Furthermore, it highlights another problem with the Wii remote. If it’s not going to control the camera – and in the demo, it didn’t – then how are players supposed to look around? This seems like a throwback to a lot of old N64 games where you needed to recenter the camera with a button press instead of having full control over it. That’s not something we should be looking forward to.
Additionally, Twilight Princess on the Wii looks and runs exactly like it does on the Gamecube. The Wii isn’t supposed to be extraordinarily powerful, but I was expecting at least a higher frame rate or something. The only advancement, from what Nintendo claims, is widescreen support. That’s not enough. If Nintendo wants to convince consumers to buy a whole new console, they need to have something other than extra (and useless) controller functionality. If having a new controller is more important than graphics, then why not just release it as a new accessory for the Gamecube, if there’s going to be no other technological enhancements? The Wii has it’s share of other decent software titles, but these issues essentially remove Zelda from being a killer app for the Wii.
Sonic the Hedgehog (Playstation 3 / Xbox 360)
Sonic is still incredibly popular with today’s kids, but he’s consistently underdelivered in the past few 3D installments. But Sega is convinced the mascot can do well, so they stuck up “life size” statues of him all around his booth, just they like did to promote Shadow the Hedgehog last year. So Sega’s claimed they’ve wised up and are “returning to Sonic’s roots” for his next gen outing, and and…it looks and plays just like Sonic Adventure, from the Dreamcast, seven years ago. They’ve even emulated all of the sketchy controls and glitchiness as well! Good going, Sega! When the best thing you can say is “It’s not Shadow the Hedgehog”, then you still have a problem. At least all of the stupid weaponry is gone, but it’s still just running, watching the scenery go by, then trying to jump on a bad guy and instead sending Sonic off a cliff.
Sonic the Hedgehog also looked identical on both the Xbox 360 and Playstation 3 – which isn’t helping Sony’s cause in trying to convince customers that it’s greater power is worth the extra money. Oh well – at least the PSP 2.5D racing game Sonic Rivals looks pretty good, as does Sonic: Wild Fire for the Wii, which uses the remote like a steering wheel to help Sonic blaze past obstacles.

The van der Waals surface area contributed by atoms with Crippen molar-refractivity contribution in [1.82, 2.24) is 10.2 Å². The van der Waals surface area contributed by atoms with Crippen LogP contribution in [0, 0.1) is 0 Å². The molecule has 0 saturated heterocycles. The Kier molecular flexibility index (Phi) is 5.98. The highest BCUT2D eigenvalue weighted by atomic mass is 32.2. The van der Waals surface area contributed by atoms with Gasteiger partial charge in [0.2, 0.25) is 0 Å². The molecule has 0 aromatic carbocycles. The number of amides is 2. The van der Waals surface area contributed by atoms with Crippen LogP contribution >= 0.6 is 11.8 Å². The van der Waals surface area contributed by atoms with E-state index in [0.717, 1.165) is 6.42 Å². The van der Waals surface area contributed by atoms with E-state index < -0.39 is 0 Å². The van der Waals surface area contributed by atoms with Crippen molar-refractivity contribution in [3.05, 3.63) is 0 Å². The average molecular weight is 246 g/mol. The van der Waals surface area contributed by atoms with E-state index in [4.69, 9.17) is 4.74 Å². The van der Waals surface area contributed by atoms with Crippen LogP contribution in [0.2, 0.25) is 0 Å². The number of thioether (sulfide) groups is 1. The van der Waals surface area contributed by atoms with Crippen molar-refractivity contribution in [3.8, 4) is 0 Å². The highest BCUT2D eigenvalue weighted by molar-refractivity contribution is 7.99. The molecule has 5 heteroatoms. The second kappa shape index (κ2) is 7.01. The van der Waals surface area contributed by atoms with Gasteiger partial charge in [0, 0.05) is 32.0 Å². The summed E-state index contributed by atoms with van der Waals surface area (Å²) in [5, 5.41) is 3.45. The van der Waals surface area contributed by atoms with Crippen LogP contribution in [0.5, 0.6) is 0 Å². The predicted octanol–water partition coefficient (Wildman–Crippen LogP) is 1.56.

Red Steel (Wii)
Red Steel was one of the first Wii titles announced, having graced the cover of a rather exuberant issue of Game Informer and excited gamers everywhere about the potential of using the Wii remote for first person shooters. While the running and gunning controls pretty well, after a few minutes, it begins to reveal itself as yet another, generic first person shooter. The game doesn’t have any unique visual hooks (other than the abundance of red), and it looks just like a Gamecube title. And could we finally concentrate on getting first person shooters to run at 60 FPS? It’s become standard to keep them around 30 FPS on consoles, which never really made a difference because you were dealing with clumsy analog controller input anyway. But when you’re dealing with the precise movement the Wii remote, 30 FPS just doesn’t cut it. Metroid Prime 3 runs much smoother, and as a result, controls much nicer than Red Steel.
The one big things Red Steel tries to bring to the game – the sword fighting – is also pretty underwhelming. The game doesn’t precisely track your movements – instead, it reads your actions, and executes a number of predetermined attacks. Not only does this feel a little big laggy, but it doesn’t really immerse you in the game like you’d imagine. Without this, Red Steel doesn’t have too much to stand on, especially compared to something like Gears of War. Heck, even Resistance: Fall of Man looks more exciting. The problem here is that Ubisoft/Nintendo is relying too much on its controller carrying the game and not bothering to really push the design forward. This might work for awhile – Excite Truck was an average game that turned out amazing due to it’s fun control scheme – but ultimately the games are far more important than the input decide.